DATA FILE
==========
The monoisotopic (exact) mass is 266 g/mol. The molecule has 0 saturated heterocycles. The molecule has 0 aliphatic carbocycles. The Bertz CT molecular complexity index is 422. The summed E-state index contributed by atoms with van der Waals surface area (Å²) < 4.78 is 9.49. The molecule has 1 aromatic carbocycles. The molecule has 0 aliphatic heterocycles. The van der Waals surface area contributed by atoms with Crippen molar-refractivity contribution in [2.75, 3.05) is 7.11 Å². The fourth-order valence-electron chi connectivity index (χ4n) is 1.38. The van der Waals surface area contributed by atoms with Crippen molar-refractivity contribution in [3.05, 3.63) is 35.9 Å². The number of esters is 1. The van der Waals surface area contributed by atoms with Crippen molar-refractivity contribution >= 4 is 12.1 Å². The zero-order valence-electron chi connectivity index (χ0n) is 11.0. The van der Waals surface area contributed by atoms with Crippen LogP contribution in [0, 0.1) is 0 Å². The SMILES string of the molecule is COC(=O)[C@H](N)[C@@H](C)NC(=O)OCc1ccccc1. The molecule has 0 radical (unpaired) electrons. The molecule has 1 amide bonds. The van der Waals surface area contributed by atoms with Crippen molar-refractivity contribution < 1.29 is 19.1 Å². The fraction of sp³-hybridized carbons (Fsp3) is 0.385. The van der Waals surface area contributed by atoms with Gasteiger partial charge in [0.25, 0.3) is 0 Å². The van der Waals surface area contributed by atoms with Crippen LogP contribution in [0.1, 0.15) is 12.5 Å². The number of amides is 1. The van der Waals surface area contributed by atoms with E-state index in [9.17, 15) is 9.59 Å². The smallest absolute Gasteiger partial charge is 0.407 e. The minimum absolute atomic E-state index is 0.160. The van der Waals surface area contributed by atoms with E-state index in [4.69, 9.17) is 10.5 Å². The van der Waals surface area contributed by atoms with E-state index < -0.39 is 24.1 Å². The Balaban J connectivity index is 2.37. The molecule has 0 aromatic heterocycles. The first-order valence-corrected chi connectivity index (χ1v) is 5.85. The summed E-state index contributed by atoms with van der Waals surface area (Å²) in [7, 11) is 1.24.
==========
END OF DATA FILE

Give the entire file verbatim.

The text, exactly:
The monoisotopic (exact) mass is 266 g/mol. The molecule has 0 saturated heterocycles. The molecule has 0 aliphatic carbocycles. The Bertz CT molecular complexity index is 422. The summed E-state index contributed by atoms with van der Waals surface area (Å²) < 4.78 is 9.49. The molecule has 1 aromatic carbocycles. The molecule has 0 aliphatic heterocycles. The van der Waals surface area contributed by atoms with Crippen molar-refractivity contribution in [2.75, 3.05) is 7.11 Å². The fourth-order valence-electron chi connectivity index (χ4n) is 1.38. The van der Waals surface area contributed by atoms with Crippen molar-refractivity contribution in [3.05, 3.63) is 35.9 Å². The number of esters is 1. The van der Waals surface area contributed by atoms with Crippen molar-refractivity contribution >= 4 is 12.1 Å². The zero-order valence-electron chi connectivity index (χ0n) is 11.0. The van der Waals surface area contributed by atoms with Crippen LogP contribution in [0, 0.1) is 0 Å². The SMILES string of the molecule is COC(=O)[C@H](N)[C@@H](C)NC(=O)OCc1ccccc1. The molecule has 0 radical (unpaired) electrons. The molecule has 1 amide bonds. The van der Waals surface area contributed by atoms with Crippen molar-refractivity contribution < 1.29 is 19.1 Å². The fraction of sp³-hybridized carbons (Fsp3) is 0.385. The van der Waals surface area contributed by atoms with Gasteiger partial charge in [0.25, 0.3) is 0 Å². The van der Waals surface area contributed by atoms with Crippen LogP contribution in [0.1, 0.15) is 12.5 Å². The number of amides is 1. The van der Waals surface area contributed by atoms with E-state index in [9.17, 15) is 9.59 Å². The smallest absolute Gasteiger partial charge is 0.407 e. The minimum absolute atomic E-state index is 0.160. The van der Waals surface area contributed by atoms with E-state index in [4.69, 9.17) is 10.5 Å². The van der Waals surface area contributed by atoms with E-state index < -0.39 is 24.1 Å². The Balaban J connectivity index is 2.37. The molecule has 0 aromatic heterocycles. The first-order valence-corrected chi connectivity index (χ1v) is 5.85. The summed E-state index contributed by atoms with van der Waals surface area (Å²) in [7, 11) is 1.24.